Roundup, as we all know, is a herbicide that kills weeds. It does this by preventing the production of amino acids in plants. One of these amino acids is tyrosine. Tyrosine is a nonessential amino acid so it is produced in the human body. So is Roundup toxic because it could also affect the human tyrosine synthesis pathways? Or are the pathways for tyrosine synthesis different for humans and plants?
Glyphosate works by inhibiting 5-enolpyruvylshikimate-3-phosphate (EPSP) synthase. Plants and microbes have this gene, and humans do not.
So, Roundup is toxic to plants because because it inhibits the production of critical amino acids as you surmised (EPSPS makes 5-enolpyruvyl-shikimate-3-phosphate (ESP) which is used as precursor to not only amino acids but also other plant hormones and aromatic chemicals). It does not do this in humans.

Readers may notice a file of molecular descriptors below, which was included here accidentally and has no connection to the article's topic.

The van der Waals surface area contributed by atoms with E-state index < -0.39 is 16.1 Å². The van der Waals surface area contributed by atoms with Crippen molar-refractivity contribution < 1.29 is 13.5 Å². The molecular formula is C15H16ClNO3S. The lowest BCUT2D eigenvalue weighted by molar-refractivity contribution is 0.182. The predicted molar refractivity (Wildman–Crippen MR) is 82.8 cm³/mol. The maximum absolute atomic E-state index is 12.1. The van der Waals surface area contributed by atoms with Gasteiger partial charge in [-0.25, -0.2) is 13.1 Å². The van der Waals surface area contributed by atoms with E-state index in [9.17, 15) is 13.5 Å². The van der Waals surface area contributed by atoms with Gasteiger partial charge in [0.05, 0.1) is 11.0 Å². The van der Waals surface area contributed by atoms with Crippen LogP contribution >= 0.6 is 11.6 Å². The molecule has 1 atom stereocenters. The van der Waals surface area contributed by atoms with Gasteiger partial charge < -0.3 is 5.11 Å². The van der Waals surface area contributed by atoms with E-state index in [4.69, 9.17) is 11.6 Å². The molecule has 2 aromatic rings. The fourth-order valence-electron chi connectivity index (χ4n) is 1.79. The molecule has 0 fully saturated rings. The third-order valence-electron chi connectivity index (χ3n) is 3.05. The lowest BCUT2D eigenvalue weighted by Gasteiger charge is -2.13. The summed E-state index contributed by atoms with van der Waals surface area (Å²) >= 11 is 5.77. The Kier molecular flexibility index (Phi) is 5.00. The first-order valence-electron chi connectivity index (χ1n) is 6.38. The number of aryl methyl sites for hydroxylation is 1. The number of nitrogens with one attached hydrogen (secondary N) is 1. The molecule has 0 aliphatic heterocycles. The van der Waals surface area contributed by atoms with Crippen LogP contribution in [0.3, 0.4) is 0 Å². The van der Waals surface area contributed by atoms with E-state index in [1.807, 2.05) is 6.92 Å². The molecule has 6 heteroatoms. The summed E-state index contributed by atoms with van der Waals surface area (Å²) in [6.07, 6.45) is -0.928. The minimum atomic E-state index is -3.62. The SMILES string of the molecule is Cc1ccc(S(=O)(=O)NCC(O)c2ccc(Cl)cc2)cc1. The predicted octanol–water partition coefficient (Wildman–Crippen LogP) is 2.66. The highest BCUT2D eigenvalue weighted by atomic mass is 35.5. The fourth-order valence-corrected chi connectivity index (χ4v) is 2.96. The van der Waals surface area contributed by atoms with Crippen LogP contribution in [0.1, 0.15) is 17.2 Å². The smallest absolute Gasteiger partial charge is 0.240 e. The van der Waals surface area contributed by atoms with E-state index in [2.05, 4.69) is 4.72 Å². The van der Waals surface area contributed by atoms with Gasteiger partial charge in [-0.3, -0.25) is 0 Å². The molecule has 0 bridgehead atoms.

It is a very controversial compound though, and weight of evidence for human toxicity has not clearly overwhelmingly swung one way or the other yet. There are some very impassioned believers on both sides of the fence, and I suggest reading pubmed epidemiology studies to make up your own mind.
The pathways are different. Humans synthesize tyrosine by hydroxylating phenylalanine. Plants use the shikimate pathway to produce all of the aromatic amino acids. Roundup inhibits an enzyme in the shikimate pathway but does not affect the human enzyme involved in producing phenylalanine. None of this is to say, however, that it is or isn't toxic.